So imagine that you’ve just arrived for a visit to Planet Earth. One of your Earthling friends offers to take you on a marine discovery adventure. You are super stoked, because there are no seas on your home planet! You board a submarine and head into the Pacific Ocean’s deep waters, off the coast of Mexico. You brace yourself for the experience of a lifetime.
Before long, you hit the jackpot. First, you observe a large, spotted, creature slowly glide by the observation window. Your guide explains that the stunning animal you have just seen is a Whale Shark! A little while later, still in shock, you can’t believe your luck when an even bigger beast swims by. It is a majestic Gray Whale. Your guide proceeds to tell you all about the natural history of these gentle giants, who are both filter feeders that gorge on small plants and animals.
Wow! After the journey, you tell your friend how thrilled you are to have seen not one, but two members of this incredible family of aquatic creatures. “Whoa, not so fast”, says your friend. She tells you that these animals aren’t closely related at all! In fact, she explains, even though they both live in the ocean and have dorsal fins on their backs, sharks are remarkably different from Whales. “How are they so different?!”, you beg to know.
You would not be alone in thinking that sharks and whales are alike. In fact, it’s easy to make that mistake, especially when there are confusing names like “Whale Shark” used for a fish, not a whale!
Since you’re so curious, let’s take a look at how sharks are different from whales. There are many interesting distinctions between these animals. Here are some of the main ones:
Comparing Sharks & Whales
Fish Versus Mammals
Sharks are fish. They are vertebrates, meaning they have a rigid backbone. They are also very ancient beasts – this Class of aquatic animals has existed on the earth for more than 400 million years. They live in water and their bodies are covered in scales. To swim, they move their tails from side-to-side.
Whales on the other hand are mammals, a wholly different class of vertebrates. The history of these hairy creatures goes back about half as long as fish: they appeared on the earth about 180 to 200 million years ago. On an evolutionary time scale, whales are just babies, having appeared only about 50 to 60 million years ago! Compared to sharks, whales have smooth skin (no scales), and their tails move up-and-down for swimming.
Cartilage Versus Bone
The skeleton of sharks is made of a flexible material called cartilage. It’s the same stuff that gives structure to your ears and nose. In contrast, whales have a skeleton made of bone. This means that sharks have a much lighter skeleton, proportional to their size, than do whales.
Gills Versus Lungs
Sharks and other fish have the impressive talent of being able to absorb oxygen from water, which they take in through their gills. These feathery-looking organs are found in slits on the side of a shark’s head. They are made of highly folded, thin sections of tissue that are ideal for breathing.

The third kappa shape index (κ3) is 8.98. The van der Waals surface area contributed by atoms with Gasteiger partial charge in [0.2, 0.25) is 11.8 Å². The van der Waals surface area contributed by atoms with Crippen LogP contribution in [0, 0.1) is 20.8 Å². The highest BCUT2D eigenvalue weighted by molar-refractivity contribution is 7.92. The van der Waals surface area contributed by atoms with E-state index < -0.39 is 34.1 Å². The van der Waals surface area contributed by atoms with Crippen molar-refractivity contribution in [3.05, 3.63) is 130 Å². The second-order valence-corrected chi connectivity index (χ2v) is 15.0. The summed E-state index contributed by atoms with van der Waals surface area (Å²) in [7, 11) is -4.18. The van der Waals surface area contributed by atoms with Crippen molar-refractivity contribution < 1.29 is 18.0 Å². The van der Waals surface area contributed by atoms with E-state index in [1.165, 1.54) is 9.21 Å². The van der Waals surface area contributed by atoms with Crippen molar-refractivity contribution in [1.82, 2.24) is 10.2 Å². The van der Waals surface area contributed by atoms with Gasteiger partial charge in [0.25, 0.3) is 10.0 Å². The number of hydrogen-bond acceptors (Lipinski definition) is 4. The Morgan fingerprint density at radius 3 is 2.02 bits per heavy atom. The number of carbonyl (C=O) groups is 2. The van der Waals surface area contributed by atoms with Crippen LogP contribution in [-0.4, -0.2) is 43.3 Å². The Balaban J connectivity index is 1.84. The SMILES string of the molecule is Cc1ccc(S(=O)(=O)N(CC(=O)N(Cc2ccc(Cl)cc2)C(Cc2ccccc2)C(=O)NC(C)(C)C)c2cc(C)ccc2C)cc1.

Whales (like other mammals including us) use different organs called lungs to breathe. They can’t obtain oxygen from water. That means whales have to swim frequently to the water’s surface in order to breathe. Air is taken in through a blowhole, the opening at the top of a whale’s head.
Cold-Blooded Versus Warm-Blooded
Sharks are “ectothermic”, which is a fancy way of calling them cold-blooded. They are unable to regulate their own body temperature. Instead, it is determined by the surrounding environment. That is why most sharks like to stay in temperate or tropical waters, rather than polar environments (although there are some cold water sharks).
Whales are “endothermic” or warm-blooded. They are able to regulate their body temperature internally, which enables them to easily use cold as well as warm environments.
Good Luck! Versus Mama’s Milk
Some sharks lay eggs, while others give birth to live young, after eggs hatch within their bodies. In either case, newborn sharks receive little or no parental care. To give their offspring a better fighting chance, sharks produce a small number of eggs and embryos (usually less than 100) – compared to the hundreds or thousands of eggs produced by bony fish. Shark embryos are protected by tough egg cases that are deposited somewhere safe, or by hatching inside their mothers’ bodies and remaining there until birth.
In comparison, whales are lucky to get so much attention from their mothers. They are cared for after birth like all mammals. They are fed milk: in fact, the ability of females to produce milk from mammary glands is one of the defining features of mammals.
Now that you’ve started to learn more about sharks, we know, you’re completely hooked! Luckily, you’ve come to the right place. Here at sharksider, we’ll be happy to tell you all you want to know about these fascinating creatures, so please keep reading.
Written By: Kara Levevre
UK Natural History Museum